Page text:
Comment: Note, that this is not scaled correctly at all… I have no idea why - apparently this formula is either wrongly coded or plainly does not behave right.

**CoreShellShell**¶

This form factor has been provided by Fan Zhang, many thanks to him. Description of the model:

Scattering Length Density Rho:

List of Model Parameters (used in formulas):

R1 : core radius

R2 : outer radius of the first shell

R3 : outer radius of the second shell

\(\rho_{0}\) : scattering length density of the matrix

\(\rho_{1}\) : scattering length density of the core

\(\rho_{2}\) : scattering length density of the first shell

\(\rho_{3}\) : scattering length density of the second shell

First-order Bessel function of the first kind is defined as

Volume is defined as

Form factor of the core-shell-shell structure is:

**NOTE – GUI panel input parameters – NOTE**¶

Input parameters in the GUI panel are NOT \(R_{2}\) or \(R_{3}\) for the shells, but are *thicknesses* of those shells. This is to make the GUI understandable and compatible with selection of the use of radii or diameter for “size”. So, in this case we have:

- “particle size” = \(R_{1}\) - this is the dimension of the particle as defined by Modeling package. This is what your Mean size reflects.
- “Shell 1 thickness” = \(R_{2}\) - \(R_{1}\), this is thickness of the shell 1 in [A].
- “Shell 2 thickness” = \(R_{3}\) - \(R_{2}\), this is thickness of the shell 2 in [A].

Volume definition depends on the setting of global parameter described in Core-shell form factor and is either:

Whole particle

\(V_{i}(r)=\frac{4\pi (R+r)^3}{3}\)

Core volume

\(V_{i}(r)=\frac{4\pi R^3}{3}\)

Shell volume

\(V_{i}(r)=\frac{4\pi (R+r)^3}{3} - \frac{4\pi R^3}{3}\)

**Where shell thickness “r” is sum of the two shell thicknesses form GUI (in A), i.e.,** \(r = R_{3}-R_{1}\) **in the graph above.
Make sure your choice of volume formula is appropriate, especially if you want to do absolute calibrated calculations.**

**SphereWHSLocMonoSq**¶

This is form factor combined with structure factor – Based on Jan Skov Pedersen J. Appl. Cryst paper : J. Appl. Cryst. (1994) 27, 595-608. The model is locally mono dispersed system, therefore locally one can use spheres Form factor combined with structure factor. For each bin here the code calculates F(Q,R)^2 * S(Q,D,phi), where D ~ R via input parameter. Phi is simply fraction of Percus Yevic structure factor.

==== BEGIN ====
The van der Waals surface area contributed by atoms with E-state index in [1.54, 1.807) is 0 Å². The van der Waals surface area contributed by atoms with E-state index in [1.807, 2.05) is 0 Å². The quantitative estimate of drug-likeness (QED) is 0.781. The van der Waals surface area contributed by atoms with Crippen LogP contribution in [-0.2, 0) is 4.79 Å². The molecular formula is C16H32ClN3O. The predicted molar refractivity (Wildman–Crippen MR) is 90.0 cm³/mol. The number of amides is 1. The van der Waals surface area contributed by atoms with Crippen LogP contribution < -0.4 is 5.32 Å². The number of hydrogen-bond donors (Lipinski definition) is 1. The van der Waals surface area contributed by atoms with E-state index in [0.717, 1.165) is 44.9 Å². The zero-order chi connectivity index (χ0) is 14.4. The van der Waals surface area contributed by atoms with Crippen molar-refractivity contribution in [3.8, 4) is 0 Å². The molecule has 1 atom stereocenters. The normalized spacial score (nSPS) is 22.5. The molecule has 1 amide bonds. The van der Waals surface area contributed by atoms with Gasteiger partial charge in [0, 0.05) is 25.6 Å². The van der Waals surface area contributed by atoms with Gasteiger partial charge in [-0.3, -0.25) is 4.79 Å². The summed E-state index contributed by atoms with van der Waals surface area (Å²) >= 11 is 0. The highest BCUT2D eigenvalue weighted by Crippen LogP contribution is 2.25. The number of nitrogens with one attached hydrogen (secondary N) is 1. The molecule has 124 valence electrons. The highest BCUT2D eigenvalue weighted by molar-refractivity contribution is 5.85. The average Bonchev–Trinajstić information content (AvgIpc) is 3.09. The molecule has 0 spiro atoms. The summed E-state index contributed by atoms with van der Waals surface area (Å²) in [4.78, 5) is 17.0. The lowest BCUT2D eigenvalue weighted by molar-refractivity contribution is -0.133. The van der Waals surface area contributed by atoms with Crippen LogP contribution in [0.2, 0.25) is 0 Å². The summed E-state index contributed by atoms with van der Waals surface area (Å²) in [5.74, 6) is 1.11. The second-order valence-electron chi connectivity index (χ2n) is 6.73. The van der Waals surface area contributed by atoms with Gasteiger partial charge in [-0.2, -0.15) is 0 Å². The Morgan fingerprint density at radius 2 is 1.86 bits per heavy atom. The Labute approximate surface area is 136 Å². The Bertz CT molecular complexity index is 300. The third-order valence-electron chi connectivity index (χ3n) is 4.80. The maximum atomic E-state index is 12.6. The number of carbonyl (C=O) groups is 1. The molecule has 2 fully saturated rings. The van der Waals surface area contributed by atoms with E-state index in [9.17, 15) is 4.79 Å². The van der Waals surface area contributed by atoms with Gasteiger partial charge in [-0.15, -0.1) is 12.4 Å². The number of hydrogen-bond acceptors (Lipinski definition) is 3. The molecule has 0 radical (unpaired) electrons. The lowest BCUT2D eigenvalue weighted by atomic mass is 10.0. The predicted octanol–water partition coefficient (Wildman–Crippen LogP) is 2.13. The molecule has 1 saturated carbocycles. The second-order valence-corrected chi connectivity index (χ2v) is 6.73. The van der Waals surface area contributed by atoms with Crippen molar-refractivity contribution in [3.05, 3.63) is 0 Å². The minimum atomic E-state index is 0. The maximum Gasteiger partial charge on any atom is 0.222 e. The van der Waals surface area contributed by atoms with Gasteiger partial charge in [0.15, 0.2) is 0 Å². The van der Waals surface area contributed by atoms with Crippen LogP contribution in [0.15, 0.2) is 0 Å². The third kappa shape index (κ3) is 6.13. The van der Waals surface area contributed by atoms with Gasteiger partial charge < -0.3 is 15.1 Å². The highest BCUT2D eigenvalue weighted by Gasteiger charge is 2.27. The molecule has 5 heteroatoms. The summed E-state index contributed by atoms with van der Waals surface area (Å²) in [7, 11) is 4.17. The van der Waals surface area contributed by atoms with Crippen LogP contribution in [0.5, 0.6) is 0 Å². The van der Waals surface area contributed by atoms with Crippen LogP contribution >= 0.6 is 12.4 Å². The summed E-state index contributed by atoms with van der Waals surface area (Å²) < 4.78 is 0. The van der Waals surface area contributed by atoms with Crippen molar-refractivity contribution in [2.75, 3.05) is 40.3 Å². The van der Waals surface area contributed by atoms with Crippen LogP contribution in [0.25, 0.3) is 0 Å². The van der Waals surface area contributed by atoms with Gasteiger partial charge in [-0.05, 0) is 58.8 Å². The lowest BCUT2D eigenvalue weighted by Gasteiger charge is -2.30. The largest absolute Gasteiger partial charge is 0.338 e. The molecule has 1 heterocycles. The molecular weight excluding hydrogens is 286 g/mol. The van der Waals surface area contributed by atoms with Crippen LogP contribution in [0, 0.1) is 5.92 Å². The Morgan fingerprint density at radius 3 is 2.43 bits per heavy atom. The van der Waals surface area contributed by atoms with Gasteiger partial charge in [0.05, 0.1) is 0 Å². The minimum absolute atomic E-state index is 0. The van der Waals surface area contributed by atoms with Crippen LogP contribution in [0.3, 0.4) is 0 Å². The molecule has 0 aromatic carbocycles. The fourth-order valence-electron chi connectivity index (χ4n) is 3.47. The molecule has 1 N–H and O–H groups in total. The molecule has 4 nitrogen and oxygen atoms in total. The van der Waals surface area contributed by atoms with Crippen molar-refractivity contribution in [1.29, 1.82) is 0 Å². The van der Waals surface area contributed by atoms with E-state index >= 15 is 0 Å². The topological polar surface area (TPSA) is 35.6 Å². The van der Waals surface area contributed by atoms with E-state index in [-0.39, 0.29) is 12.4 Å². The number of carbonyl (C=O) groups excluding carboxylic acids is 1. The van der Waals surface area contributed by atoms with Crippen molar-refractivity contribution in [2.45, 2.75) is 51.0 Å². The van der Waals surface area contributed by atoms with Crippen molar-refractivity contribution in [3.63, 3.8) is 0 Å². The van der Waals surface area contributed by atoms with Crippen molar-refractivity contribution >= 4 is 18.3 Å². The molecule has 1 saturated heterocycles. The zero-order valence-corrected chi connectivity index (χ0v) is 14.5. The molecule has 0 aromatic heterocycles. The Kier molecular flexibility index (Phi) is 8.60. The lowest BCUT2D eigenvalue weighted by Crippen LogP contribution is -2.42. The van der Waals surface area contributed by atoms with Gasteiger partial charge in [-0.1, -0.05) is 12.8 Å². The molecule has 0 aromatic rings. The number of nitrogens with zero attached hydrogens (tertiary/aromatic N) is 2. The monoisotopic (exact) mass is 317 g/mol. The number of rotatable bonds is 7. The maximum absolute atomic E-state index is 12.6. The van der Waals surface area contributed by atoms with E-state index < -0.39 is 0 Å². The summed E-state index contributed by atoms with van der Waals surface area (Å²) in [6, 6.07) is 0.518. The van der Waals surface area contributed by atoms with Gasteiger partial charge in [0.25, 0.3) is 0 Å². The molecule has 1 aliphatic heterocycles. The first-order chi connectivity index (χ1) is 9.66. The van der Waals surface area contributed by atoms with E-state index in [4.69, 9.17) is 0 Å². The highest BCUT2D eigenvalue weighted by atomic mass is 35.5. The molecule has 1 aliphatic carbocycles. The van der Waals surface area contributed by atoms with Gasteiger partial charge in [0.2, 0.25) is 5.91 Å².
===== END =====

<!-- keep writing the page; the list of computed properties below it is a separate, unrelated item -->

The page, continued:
The result is different than multiplying dilute system by Structure factor – that assumes that the distance for Structure factor is the same for all sizes. In this case the ratio of distance to size of particle is the same. We assume here that the phi is the same for all sizes.

Suffise to say, that using this form factor with another structure factor is meaningless and garbage will be produced.

**Janus CoreShell Micelle**¶

This is form factor based on manuscript: T. Futterer, G. A. Vliegenthart, and P. R. Lang, “Particle Scattering Factor of janus Micelles”, Macromolecules 2004, 37, 8407-8413. The Form factor follows formula 3 of this manuscript

which describes scattering from the particle on the left of the Figure 1 from their manuscript (below).

Example of results:

Note: the results in the above graph are scaled to F^2(Q=0) = 1. Since the formula included scattering length densities, normalization by the volume does not result in F^2(Q=0) = 1. This may result in unexpected problems with absolute calibration.

This FF is implemented twice…

*very*confusing!!!!, parameters:

The reason for the two implementations is, that in usual implementation the shell thickness is fixed while the particle size has size distribution - but this is possible ONlY if core has distribution of sizes. This may be incorrect, as someone can have monodispersed cores, but distribution of shell thicknesses.

Note, that the “Janus CoreShell Micelle 2 and 3” will not work with some of the tools in Irena as all assume size represents total size (core+shell). Be warned, results will be difficult to present meaningfully! You are on your own…

**Janus CoreShell Micelle 1:**
Mean radius 40A, width 0.3A (Gauss), Shell thickness 10A,

**Janus CoreShell Micelle 2:**
Core radius 30A, Mean radius 40A, width 0.3A (Gauss) :

**Janus CoreShell Micelle 1:**
Pseudo sphere (shell thickness = 0), Radius = 40 A,

**Real sphere**, contrast 14903.5 (Au-water):